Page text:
Lovina Eicher shares some happy news in her latest Lovina’s Amish Kitchen column:

After church services the bishop announced the wedding dates of two girls in our church. Mary and Danny chose September 24 for their wedding date, and daughter Loretta and Dustin chose October 1st for their wedding. Congratulations to both couples!

“Announcing” a wedding date, is, as it suggests, the practice of formally informing the community of an upcoming wedding. Rich Stevick gives more details on this practice in his book Growing Up Amish: The Rumspringa Years:

In the past, only parents and close friends knew far ahead of time about the couple’s intentions to marry. The rest of the community would find out when the official announcement was made by the deacon at the close of a Sunday service. This is still the most common procedure in the small, more conservative communities or affiliations. The deacon or bishop waits to publicly announce (publish) a couple’s intention to marry until one to six weeks before the wedding day. This custom originated in the sixteenth century in Europe, with the Roman Catholic Council of Trent. Initially known as the publishing of the banns, it was a formal announcement by a priest that a couple intended to marry. Later, Anglicans and other Protestant groups adopted the practice and brought it to the British colonies. In the past, the banns were announced in three successive Sunday services or feast days before the wedding, in order to permit church members or other citizens to disclose problems or irregularities, such as bigamy or the impending marriage of first cousins. Today Amish couples must still be published, and once the announcement is made on the Sunday after communion, they may marry as early as the following Tuesday. (pp 243-244)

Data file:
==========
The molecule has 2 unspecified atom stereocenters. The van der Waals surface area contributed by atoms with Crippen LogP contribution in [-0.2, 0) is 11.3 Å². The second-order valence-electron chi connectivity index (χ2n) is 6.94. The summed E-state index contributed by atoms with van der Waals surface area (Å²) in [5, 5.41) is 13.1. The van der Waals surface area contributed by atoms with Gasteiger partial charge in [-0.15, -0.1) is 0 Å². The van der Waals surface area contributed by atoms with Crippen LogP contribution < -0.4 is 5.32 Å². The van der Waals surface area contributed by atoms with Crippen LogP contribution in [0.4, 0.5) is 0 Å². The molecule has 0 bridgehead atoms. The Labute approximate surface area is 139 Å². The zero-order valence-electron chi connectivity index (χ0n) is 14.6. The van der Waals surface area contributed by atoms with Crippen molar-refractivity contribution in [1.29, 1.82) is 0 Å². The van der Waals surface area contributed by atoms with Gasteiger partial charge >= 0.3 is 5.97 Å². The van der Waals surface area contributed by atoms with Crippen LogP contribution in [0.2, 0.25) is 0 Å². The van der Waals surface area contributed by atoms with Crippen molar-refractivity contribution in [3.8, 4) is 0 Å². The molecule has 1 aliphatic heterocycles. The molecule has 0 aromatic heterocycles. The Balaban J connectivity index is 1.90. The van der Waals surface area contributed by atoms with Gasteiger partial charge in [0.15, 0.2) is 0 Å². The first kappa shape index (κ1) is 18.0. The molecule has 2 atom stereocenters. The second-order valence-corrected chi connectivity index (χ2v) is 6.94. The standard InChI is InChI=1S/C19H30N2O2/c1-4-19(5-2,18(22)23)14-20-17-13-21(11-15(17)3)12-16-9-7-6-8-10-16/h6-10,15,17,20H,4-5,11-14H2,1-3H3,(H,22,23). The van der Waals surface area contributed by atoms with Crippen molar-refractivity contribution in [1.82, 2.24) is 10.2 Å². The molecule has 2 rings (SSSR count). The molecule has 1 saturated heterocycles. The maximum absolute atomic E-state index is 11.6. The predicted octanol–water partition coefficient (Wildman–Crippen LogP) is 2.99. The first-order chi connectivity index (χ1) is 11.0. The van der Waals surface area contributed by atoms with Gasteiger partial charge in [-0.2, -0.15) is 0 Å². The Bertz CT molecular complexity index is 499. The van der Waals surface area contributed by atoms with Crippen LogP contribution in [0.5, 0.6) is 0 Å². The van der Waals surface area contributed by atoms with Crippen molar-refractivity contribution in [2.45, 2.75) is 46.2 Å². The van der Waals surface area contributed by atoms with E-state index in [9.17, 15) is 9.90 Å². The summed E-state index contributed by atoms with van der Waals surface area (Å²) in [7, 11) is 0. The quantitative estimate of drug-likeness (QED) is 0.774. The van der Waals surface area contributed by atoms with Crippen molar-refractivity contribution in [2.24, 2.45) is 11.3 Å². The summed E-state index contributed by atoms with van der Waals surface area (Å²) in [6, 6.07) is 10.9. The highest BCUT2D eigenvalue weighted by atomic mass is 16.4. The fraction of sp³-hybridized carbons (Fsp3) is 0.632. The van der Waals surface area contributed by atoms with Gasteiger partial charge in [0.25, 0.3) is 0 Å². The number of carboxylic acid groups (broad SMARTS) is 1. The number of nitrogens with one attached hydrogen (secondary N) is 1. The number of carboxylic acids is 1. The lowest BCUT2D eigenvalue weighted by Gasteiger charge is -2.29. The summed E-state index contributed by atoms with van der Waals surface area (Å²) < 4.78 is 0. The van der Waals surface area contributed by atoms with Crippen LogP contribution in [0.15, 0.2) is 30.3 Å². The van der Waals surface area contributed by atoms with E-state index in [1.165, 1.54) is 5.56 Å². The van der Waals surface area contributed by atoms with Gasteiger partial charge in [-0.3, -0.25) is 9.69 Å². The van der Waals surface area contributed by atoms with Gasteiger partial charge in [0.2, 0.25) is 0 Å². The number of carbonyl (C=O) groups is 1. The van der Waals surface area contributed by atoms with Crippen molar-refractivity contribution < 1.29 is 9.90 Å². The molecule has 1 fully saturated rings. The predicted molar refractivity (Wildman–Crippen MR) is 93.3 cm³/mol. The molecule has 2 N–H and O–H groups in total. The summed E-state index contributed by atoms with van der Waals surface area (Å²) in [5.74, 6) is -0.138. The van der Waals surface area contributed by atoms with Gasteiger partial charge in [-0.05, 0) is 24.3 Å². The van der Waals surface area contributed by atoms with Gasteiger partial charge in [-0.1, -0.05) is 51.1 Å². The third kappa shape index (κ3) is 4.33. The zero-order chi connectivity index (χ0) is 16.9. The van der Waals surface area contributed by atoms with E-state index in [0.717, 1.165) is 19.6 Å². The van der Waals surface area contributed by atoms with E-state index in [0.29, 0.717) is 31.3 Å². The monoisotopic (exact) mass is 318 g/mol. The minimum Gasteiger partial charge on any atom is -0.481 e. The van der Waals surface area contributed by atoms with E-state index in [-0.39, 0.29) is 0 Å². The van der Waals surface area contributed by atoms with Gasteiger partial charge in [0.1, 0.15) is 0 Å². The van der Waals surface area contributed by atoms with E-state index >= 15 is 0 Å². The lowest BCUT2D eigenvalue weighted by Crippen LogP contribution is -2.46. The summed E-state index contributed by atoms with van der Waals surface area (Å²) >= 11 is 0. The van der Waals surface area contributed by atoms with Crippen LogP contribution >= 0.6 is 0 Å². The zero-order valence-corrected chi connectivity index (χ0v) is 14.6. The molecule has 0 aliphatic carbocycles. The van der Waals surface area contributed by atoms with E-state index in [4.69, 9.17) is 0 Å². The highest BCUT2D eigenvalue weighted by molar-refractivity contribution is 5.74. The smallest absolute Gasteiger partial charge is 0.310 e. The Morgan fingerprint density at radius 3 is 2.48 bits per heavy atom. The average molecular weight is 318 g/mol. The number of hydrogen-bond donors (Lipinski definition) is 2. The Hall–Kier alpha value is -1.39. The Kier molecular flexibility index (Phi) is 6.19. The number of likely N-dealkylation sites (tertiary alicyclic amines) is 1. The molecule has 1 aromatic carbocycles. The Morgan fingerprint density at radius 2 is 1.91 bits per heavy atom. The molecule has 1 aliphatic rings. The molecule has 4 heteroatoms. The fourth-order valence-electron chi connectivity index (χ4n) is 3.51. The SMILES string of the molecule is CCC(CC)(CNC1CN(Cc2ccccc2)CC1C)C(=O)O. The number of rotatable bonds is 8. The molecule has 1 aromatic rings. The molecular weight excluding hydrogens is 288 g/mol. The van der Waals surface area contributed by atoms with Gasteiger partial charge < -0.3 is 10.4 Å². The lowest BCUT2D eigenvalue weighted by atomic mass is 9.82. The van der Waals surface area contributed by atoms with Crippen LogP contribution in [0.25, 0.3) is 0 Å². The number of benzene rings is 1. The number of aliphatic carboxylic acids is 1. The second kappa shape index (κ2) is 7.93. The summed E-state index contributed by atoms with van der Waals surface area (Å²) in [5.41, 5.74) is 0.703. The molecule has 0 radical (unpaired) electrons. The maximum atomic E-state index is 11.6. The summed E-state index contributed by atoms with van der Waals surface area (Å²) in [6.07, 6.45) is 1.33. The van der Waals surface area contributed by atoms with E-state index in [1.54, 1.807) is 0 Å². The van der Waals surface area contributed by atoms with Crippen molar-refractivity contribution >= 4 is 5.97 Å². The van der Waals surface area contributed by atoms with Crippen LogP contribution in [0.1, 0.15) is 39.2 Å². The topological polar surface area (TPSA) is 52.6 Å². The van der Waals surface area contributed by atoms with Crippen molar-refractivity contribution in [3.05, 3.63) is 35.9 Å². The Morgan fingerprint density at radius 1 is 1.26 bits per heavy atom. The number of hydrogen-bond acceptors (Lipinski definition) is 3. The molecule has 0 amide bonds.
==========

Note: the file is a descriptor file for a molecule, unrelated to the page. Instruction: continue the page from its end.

There are some additional customs around the practice and it of course can vary across the many different Amish settlements.

Buggies wait in the field during an Amish wedding in Missouri. Photo by Don Burke

The prospective married couple will be marrying within the church, so there is also an important process prior to announcement:

Any youths intending to marry must both be church members in good standing. Before the wedding is announced, the ministers or deacon in the bride’s and groom’s home districts must certify that both members of the pair are “in order” with their local congregations, meaning that they are accepting and abiding by the requirements of their respective community’s Ordnung. (p. 245)

If the young man is deemed to be “in order” he then receives the endorsement of his home ministers, in some cases in written form:

In some settlements, the ministers prepare a letter of endorsement, sometimes written in the ornate German Fraktur script and signed by each one of them. Finally, the suitor delivers the letter, known as the Zeugnis (testimonial), to the appropriate minister in the young woman’s home district. (pp. 244-245)

The bride-to-be is also confirmed in a similar process of questioning by the deacon.

Invitations are given following the announcement, and who gets invited depends on factors including the community and space available. Typically the father of the girl will invite every member of their congregation, while the young man will invite close friends and relatives. Members of the couple’s youth group will also be invited, either the entire group or select friends.

amish wedding pen

Commemorative wedding pen

The couple will attend the youth singing for the final time the evening on the same day they are “published”. In the short time between being published and the day of the wedding, the couple will begin appearing together in public and “identify[ing] with the young married couples.” (p. 245)

So the wedding announcement essentially begins a couple’s public identification as a future household and family within the church. Of course the question remains as to how many people are surprised by the actual announcement. Rich notes the practice of secrecy about the wedding is more common in the “lower” (more traditional) churches. And some couples and families are no doubt better at keeping the secret than others. Regardless of how many know beforehand, it is certainly an exciting day for the couples and families involved. Now returning to the start of this post, congratulations to Lovina. She adds:

It’s always sad to me when another one leaves home, but I am happy for them, and I feel as if I’m gaining a son, not losing a daughter. Dustin is a very nice young man and so helpful with Loretta and her handicap. May God be their guide as they begin their life together.

Amish-made cheese


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